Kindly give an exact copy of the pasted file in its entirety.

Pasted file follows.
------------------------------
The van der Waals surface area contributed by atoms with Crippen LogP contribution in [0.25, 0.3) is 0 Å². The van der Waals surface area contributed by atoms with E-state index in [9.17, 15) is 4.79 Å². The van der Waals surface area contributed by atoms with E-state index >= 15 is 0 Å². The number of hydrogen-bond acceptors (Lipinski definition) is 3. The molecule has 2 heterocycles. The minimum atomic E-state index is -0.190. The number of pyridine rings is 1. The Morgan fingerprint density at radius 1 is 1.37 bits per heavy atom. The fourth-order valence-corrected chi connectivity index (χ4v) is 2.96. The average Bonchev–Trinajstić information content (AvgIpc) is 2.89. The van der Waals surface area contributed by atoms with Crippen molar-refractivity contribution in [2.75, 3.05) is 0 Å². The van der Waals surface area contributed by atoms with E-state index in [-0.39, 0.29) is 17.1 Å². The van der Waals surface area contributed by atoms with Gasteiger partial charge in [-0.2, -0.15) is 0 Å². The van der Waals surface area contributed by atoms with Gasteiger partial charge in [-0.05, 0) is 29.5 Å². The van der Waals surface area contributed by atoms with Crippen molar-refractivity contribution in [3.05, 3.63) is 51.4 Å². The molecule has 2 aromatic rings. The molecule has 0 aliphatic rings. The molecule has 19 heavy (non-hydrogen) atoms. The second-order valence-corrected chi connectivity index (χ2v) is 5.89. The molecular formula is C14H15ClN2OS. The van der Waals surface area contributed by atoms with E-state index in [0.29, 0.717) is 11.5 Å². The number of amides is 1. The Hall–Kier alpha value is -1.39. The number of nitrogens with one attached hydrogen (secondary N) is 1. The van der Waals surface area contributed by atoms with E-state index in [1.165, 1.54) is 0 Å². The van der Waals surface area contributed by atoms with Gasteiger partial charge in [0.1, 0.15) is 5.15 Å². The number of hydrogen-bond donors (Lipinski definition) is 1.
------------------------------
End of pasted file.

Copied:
The van der Waals surface area contributed by atoms with Crippen LogP contribution in [0.25, 0.3) is 0 Å². The van der Waals surface area contributed by atoms with E-state index in [9.17, 15) is 4.79 Å². The van der Waals surface area contributed by atoms with E-state index >= 15 is 0 Å². The number of hydrogen-bond acceptors (Lipinski definition) is 3. The molecule has 2 heterocycles. The minimum atomic E-state index is -0.190. The number of pyridine rings is 1. The Morgan fingerprint density at radius 1 is 1.37 bits per heavy atom. The fourth-order valence-corrected chi connectivity index (χ4v) is 2.96. The average Bonchev–Trinajstić information content (AvgIpc) is 2.89. The van der Waals surface area contributed by atoms with Crippen molar-refractivity contribution in [2.75, 3.05) is 0 Å². The van der Waals surface area contributed by atoms with E-state index in [-0.39, 0.29) is 17.1 Å². The van der Waals surface area contributed by atoms with Gasteiger partial charge in [-0.2, -0.15) is 0 Å². The van der Waals surface area contributed by atoms with Gasteiger partial charge in [-0.05, 0) is 29.5 Å². The van der Waals surface area contributed by atoms with Crippen molar-refractivity contribution in [3.05, 3.63) is 51.4 Å². The molecule has 2 aromatic rings. The molecule has 0 aliphatic rings. The molecule has 19 heavy (non-hydrogen) atoms. The second-order valence-corrected chi connectivity index (χ2v) is 5.89. The molecular formula is C14H15ClN2OS. The van der Waals surface area contributed by atoms with E-state index in [0.29, 0.717) is 11.5 Å². The number of amides is 1. The Hall–Kier alpha value is -1.39. The number of nitrogens with one attached hydrogen (secondary N) is 1. The van der Waals surface area contributed by atoms with E-state index in [1.165, 1.54) is 0 Å². The van der Waals surface area contributed by atoms with Gasteiger partial charge in [0.1, 0.15) is 5.15 Å². The number of hydrogen-bond donors (Lipinski definition) is 1.